With the spring home buying season just around the corner, it’s a good time to separate fiction from fact.
Here are four common mortgage myths.
Myth: Home buyers must put down 20 percent.
Fact: “While that may have been true a long time ago, there are a number of alternatives. Federal Housing Administration-insured loans can have 3.5 percent down payments. Fannie Mae and Freddie Mac both have programs with 3 percent down payments. One major lender has come up with a program with a 1 percent-down mortgage, but there are some significant restrictions on who qualifies for that program,” says David Reiss, a law professor specializing in real estate at Brooklyn Law School.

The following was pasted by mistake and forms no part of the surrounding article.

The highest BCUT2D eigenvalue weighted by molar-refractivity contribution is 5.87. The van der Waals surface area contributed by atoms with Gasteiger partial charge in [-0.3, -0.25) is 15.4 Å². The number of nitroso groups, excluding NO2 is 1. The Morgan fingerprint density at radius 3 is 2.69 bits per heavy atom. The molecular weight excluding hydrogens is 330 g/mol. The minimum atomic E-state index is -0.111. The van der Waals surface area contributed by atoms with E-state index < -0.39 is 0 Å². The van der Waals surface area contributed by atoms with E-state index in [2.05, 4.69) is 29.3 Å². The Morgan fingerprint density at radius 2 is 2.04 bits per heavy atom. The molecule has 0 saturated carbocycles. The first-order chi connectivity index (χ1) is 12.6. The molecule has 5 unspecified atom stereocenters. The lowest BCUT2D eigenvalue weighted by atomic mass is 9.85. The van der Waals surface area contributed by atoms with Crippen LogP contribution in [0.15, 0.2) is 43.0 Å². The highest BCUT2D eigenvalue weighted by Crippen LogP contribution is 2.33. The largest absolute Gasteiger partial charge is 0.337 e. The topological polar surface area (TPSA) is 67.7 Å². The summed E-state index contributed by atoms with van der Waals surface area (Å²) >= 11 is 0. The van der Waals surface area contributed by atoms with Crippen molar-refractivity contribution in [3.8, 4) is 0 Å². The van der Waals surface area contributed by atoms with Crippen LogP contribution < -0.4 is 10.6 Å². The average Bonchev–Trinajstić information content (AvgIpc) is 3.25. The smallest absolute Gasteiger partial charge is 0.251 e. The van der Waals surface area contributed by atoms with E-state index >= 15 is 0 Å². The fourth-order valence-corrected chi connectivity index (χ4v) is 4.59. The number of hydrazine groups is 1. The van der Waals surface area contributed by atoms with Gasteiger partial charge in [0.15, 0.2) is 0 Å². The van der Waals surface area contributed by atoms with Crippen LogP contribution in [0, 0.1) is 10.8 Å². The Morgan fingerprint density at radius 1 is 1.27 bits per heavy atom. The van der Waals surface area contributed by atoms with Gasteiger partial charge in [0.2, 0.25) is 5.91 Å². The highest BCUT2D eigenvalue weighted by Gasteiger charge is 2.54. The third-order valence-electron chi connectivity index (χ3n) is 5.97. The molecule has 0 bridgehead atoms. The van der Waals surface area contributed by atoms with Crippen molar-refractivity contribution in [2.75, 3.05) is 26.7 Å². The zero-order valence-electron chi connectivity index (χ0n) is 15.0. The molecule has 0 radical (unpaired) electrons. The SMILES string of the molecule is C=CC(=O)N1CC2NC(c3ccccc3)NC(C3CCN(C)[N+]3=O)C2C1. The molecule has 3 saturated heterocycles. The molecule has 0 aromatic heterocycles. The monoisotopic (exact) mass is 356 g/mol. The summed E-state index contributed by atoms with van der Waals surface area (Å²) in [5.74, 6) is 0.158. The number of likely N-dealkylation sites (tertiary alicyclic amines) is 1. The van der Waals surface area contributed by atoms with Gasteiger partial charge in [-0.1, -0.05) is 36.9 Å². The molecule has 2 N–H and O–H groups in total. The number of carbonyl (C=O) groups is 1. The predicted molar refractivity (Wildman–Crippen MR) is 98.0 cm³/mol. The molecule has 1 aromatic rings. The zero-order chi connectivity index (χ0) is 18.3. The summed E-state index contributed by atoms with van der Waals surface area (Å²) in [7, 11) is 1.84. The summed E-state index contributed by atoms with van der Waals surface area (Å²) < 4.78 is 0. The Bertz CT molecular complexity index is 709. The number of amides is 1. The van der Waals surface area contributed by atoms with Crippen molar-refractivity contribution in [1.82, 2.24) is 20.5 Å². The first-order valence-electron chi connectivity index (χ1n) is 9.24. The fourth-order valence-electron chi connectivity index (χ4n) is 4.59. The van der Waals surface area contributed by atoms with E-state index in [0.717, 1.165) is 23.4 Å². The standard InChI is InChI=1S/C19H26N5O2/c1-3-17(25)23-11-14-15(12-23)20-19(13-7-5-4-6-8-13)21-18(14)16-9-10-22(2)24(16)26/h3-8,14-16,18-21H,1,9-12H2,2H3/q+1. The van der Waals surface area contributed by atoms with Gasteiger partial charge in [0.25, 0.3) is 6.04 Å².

Myth: My bank knows me, loves me and will give me a deal.
Fact: “Mortgage lending is regulated by nationwide underwriting standards that all lenders must follow. Since virtually all lenders obtain money to lend from the secondary mortgage markets, the mortgage rate one can obtain will be virtually the same regardless of the lender chosen,” says Warren Goldberg, president of Mortgage Wealth Advisors in Plainview.
Myth: Prequalification means you’re approved and will get the loan.
Fact: “Pre-qualification is not a binding agreement. Lenders may require additional information before issuing the loan. Pre-qualification gives you an idea of how much you can borrow before you start looking at homes and shows sellers that you’re committed and can afford the home,” says Bob Donovan, Bank of America’s divisional sales executive for the metropolitan region in Manhattan.
Myth: I’ll close in 30 days.
Fact: “That’s rare now. The turnaround from application to closing is about 50 days,” says Sam Heskel, CEO of Nadlan Valuation in Brooklyn.